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Pop CultureJune 10, 2019

Review: Pecking Order proves not all is fair in love and war and chickens

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Director Slavko Martinov brings his eye for social critique to Christchurch’s Poultry, Bantam, and Pigeon Club in the dramatic, uplifting flockumentary Pecking Order.

“There’s a big difference between backyard poultry and exhibiting,” says Beth Inwood, the treasurer of Christchurch’s Poultry, Bantam, and Pigeon Club. I have no idea what “backyard poultry” is, but over the course of Pecking Order I will learn more than I ever needed to about the literally cutthroat world of chicken exhibiting.

“This Columbian rooster, he’s got too much black on him,” says one breeder, pointing at a spritely young cock with some strong black tail feathers. “He’ll end up a pot-roaster, probably.”

“This chicky isn’t well,” says another, reaching into a coop and plucking out the offending bird. “All I can do is send him to chicky heaven.” She holds a small pair of scissors to its throat, and the camera cuts away.

The politics of the club are casually morbid, too. Beth is the widow of Noel Inwood, who was president of the club from 2001-2011. The two of them ruled together over a peaceful, prosperous era. According to the remaining members of the club, the fight for presidency following his death was tense. It still is. Martinov follows incumbent president Doug Bain’s struggle to keep the club and, later, his dignity as much as he follows the actual chicken pageants.

Doug Bain on the edge.

The year he spent documenting the word of competitive bird breeding is largely chicken-focussed, but also delves briefly into ducks and darkly into pigeons. The award-winning film is a heartwarming, rib-tickling slice of life that puts a feathery spin on Best in Show.

The club in-fighting and drama is half the appeal of Martinov’s work; the other half is the contagious love these people have for their birds. A boy, the proto-mulleted Rhys Lilley, is as passionate about chickens as his father Mark, the club’s vice-president. “I’m quite a competitive boy,” says Rhys. Despite his demure countenance, he’s clearly thirsty for the glory of a win. Early on, this kid demonstrates a lust for success that can only be sated by the national pageant.

Rhys Lilley, Mark Lilley, and a chicken.

Young Rhys giving his chicken a bubble bath in the middle of the night is one of the most touching scenes in New Zealand’s cinematic history. Mark is in charge of blow-drying. No two people have ever loved a bird so much. The white rooster is softly chook-chook-chooking. “Tell us all about it,” Mark jokes fondly.

By the time the competitions begin to roll around, we’ve seen the hard work and love that has been poured into these birds. The chickens are moved behind trees, to keep the wind off their feathers; they’re taken indoors to stop them from being sun-damaged; they’re preened and glossed up and ready to strut. “It’s pretty exciting, isn’t it?” Honestly, it is.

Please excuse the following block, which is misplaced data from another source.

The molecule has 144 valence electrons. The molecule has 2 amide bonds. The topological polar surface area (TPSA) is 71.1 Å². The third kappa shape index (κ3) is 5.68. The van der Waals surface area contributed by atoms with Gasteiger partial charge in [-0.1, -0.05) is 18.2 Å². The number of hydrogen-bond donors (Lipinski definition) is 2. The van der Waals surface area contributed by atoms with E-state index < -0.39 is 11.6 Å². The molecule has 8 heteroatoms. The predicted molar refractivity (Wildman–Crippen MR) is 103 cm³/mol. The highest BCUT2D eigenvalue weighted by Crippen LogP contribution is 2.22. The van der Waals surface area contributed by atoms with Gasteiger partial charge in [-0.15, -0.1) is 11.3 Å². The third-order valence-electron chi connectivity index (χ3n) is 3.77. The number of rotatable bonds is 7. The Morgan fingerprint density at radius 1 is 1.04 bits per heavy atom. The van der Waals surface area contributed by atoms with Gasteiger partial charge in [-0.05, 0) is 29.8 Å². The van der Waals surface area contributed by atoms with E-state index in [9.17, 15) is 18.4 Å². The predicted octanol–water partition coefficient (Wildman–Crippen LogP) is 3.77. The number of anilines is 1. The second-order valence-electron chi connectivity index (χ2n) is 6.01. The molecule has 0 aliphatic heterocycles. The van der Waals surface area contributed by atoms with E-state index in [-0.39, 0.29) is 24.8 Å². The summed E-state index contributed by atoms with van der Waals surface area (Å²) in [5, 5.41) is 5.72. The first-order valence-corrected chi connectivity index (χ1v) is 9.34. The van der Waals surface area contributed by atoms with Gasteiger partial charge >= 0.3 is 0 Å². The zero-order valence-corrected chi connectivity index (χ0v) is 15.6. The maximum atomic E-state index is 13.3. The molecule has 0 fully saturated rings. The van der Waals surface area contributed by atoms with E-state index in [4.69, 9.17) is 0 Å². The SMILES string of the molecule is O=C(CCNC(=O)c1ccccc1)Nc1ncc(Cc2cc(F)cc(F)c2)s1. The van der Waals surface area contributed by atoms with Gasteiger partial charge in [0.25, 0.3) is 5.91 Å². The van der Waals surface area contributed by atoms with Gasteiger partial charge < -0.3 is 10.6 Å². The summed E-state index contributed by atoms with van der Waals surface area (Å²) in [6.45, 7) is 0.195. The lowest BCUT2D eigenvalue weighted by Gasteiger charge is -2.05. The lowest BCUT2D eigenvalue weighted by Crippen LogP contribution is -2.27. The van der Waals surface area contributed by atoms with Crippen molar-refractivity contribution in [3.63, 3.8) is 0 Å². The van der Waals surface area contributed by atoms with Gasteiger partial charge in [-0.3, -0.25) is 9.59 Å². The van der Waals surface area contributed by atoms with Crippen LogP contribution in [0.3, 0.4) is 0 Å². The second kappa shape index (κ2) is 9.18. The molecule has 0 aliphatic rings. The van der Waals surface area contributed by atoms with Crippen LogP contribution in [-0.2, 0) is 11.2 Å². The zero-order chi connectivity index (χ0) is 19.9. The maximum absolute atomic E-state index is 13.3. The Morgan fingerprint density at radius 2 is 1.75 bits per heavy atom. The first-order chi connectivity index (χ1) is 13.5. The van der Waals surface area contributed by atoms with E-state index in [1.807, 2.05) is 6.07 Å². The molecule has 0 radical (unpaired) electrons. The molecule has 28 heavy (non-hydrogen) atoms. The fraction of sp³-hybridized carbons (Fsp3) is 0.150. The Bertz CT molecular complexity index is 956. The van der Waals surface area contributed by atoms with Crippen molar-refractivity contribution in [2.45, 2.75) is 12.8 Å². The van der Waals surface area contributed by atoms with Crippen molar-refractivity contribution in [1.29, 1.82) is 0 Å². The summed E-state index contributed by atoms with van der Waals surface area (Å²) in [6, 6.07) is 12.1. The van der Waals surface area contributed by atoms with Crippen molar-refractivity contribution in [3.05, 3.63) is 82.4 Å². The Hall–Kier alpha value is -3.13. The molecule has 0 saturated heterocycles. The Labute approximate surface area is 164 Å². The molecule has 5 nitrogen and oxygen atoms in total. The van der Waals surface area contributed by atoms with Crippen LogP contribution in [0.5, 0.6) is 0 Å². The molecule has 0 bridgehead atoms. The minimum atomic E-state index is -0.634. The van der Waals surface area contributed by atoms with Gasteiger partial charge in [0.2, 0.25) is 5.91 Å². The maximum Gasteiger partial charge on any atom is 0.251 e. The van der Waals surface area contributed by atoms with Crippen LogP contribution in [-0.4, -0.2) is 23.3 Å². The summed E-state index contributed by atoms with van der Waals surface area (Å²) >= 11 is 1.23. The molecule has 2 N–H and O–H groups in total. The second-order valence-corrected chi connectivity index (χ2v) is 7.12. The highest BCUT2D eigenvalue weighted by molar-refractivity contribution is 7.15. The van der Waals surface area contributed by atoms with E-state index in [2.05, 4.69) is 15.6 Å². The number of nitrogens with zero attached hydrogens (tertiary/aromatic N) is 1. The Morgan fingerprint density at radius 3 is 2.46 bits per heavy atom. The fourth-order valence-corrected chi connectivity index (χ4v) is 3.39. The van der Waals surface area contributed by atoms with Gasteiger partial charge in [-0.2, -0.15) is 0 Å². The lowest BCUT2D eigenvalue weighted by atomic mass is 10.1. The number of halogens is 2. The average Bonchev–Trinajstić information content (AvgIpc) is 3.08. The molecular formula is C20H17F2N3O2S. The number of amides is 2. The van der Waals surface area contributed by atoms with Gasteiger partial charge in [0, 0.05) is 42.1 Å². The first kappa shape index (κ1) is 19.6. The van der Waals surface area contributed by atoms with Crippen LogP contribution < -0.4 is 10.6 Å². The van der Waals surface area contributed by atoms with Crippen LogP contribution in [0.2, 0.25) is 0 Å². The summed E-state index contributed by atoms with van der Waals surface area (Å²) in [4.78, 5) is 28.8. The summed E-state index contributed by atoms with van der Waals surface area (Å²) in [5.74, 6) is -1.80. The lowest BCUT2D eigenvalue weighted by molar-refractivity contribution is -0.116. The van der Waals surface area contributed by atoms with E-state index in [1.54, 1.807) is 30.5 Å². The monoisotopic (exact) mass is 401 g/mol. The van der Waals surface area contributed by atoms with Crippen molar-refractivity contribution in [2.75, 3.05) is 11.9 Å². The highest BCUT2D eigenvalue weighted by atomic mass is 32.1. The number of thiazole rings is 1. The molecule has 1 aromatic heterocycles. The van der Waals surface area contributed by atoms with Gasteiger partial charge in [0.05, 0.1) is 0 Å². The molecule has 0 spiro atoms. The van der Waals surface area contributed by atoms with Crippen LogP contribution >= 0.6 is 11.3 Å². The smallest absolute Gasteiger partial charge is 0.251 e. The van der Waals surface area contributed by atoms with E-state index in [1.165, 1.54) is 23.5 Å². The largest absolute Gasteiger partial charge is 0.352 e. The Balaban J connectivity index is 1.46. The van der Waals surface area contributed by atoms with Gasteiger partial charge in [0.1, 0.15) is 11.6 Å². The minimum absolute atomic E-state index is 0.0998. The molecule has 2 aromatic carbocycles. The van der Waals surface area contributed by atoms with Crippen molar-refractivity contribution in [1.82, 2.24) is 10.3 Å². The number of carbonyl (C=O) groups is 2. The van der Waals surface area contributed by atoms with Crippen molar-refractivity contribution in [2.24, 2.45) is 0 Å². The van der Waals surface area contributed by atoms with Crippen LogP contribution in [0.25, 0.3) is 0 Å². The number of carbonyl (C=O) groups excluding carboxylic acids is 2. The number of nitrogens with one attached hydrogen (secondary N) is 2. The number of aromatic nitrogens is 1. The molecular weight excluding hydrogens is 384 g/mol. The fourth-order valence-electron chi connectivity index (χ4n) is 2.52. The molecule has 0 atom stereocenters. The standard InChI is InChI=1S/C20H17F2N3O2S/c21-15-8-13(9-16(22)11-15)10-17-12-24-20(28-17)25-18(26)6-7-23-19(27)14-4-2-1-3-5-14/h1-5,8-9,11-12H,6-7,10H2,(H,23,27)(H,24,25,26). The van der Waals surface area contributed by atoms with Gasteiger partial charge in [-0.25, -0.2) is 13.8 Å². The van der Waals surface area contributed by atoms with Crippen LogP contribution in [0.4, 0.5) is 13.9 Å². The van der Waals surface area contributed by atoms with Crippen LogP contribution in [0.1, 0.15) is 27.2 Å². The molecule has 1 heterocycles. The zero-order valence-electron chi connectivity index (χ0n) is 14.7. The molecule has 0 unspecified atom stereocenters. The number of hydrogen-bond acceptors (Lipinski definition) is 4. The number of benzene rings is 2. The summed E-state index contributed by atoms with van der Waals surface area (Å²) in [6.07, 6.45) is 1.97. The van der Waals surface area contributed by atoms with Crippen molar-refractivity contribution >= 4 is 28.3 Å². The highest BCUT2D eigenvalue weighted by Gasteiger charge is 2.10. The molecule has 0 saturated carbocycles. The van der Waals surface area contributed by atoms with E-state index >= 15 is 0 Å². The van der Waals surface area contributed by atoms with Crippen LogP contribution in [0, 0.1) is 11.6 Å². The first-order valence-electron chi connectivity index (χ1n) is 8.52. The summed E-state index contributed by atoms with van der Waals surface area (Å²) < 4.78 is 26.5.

The local and regional shows are dangerous enough: sabotage, poisoning, mud-slinging. Bain calls the entire club a bunch of “want-to-bes,” and Mark Lilley a “pet boy” and “puppet”. Karen (allegedly) calls Dawber a “shithead.” A man tells Bain the club “turned to shit when Noel died,” right to his face. You fear the tensions that will rise at the national level.

Younger members of the club just want everyone to get along, and help them with their future in bird rearing. “There actually aren’t that many people interested in chickens, when you think about it,” says teenager Sarah Bunton. Birds of a feather should flock together. “Be good,” she whispers to little Zelda, kissing her on the head before putting her in the cage for showing.

Sarah with Zelda and another, unnamed chicken.

The first day of the national competition is for “penning”, which means letting the birds calm down a bit. All that travel is stressful. “I’ve got a Buff Orpington drake in there, and he’s just absolutely gutted to be here,” says a North Island breeder about the Oamaru setting. The Oamaru poultry club chapter also includes canaries.

Judges – two controversially flown in from Australia – start each bird at 100 points and deduct for imperfections. One bird is too wide, one is too light-coloured, one is “not nearly frizzled enough”; there are 450-500 birds in the “Fancy Bantams” section alone. The competition is stiff.

I won’t spoil the winners. By this point in the film you’ll be heavily invested; let’s just say that the overly-ambitious Rhys Lilley may never be happy. The final, most glorious award is given out in front of a frothing crowd. “I can’t find anything to fault with this fowl,” says the judge of the Best Bird in New Zealand. Neither can I. It’s beautiful.

Winners – birds, breeders, and club presidents alike – are all well-deserved by the end of the film, but the real winner was the love of birds we had all along. “Horrendous, the cost,” laughs breeder Brian Glassey, framed by chicken coops on all sides. “But what else would you spend it on?”

You can watch Pecking Order on TVNZ on Demand right here.

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